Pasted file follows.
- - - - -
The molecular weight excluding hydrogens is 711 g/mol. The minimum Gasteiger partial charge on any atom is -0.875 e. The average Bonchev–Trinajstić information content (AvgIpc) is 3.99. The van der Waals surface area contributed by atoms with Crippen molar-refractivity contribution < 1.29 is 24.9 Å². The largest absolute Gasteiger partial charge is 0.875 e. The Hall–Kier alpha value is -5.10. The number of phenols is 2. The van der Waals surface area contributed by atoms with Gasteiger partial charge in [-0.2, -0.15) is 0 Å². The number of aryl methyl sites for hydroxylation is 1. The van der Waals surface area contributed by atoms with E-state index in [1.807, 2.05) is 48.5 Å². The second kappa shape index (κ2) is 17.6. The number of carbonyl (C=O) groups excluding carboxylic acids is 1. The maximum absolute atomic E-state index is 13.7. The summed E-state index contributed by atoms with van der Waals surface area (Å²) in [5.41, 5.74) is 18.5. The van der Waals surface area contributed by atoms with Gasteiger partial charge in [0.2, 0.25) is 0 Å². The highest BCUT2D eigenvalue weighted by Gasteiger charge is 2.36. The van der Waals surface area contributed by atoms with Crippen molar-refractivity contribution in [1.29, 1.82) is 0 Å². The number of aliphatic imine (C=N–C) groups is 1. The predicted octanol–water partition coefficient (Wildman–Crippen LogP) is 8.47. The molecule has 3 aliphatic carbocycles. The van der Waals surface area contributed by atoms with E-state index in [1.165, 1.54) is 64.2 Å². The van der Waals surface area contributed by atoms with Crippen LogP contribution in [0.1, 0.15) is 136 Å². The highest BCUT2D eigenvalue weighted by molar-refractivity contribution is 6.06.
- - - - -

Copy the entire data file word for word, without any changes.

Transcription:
The molecular weight excluding hydrogens is 711 g/mol. The minimum Gasteiger partial charge on any atom is -0.875 e. The average Bonchev–Trinajstić information content (AvgIpc) is 3.99. The van der Waals surface area contributed by atoms with Crippen molar-refractivity contribution < 1.29 is 24.9 Å². The largest absolute Gasteiger partial charge is 0.875 e. The Hall–Kier alpha value is -5.10. The number of phenols is 2. The van der Waals surface area contributed by atoms with Gasteiger partial charge in [-0.2, -0.15) is 0 Å². The number of aryl methyl sites for hydroxylation is 1. The van der Waals surface area contributed by atoms with E-state index in [1.807, 2.05) is 48.5 Å². The second kappa shape index (κ2) is 17.6. The number of carbonyl (C=O) groups excluding carboxylic acids is 1. The maximum absolute atomic E-state index is 13.7. The summed E-state index contributed by atoms with van der Waals surface area (Å²) in [5.41, 5.74) is 18.5. The van der Waals surface area contributed by atoms with Gasteiger partial charge in [0.2, 0.25) is 0 Å². The highest BCUT2D eigenvalue weighted by Gasteiger charge is 2.36. The van der Waals surface area contributed by atoms with Crippen molar-refractivity contribution in [1.29, 1.82) is 0 Å². The number of aliphatic imine (C=N–C) groups is 1. The predicted octanol–water partition coefficient (Wildman–Crippen LogP) is 8.47. The molecule has 3 aliphatic carbocycles. The van der Waals surface area contributed by atoms with E-state index in [1.165, 1.54) is 64.2 Å². The van der Waals surface area contributed by atoms with Crippen LogP contribution in [0.1, 0.15) is 136 Å². The highest BCUT2D eigenvalue weighted by molar-refractivity contribution is 6.06.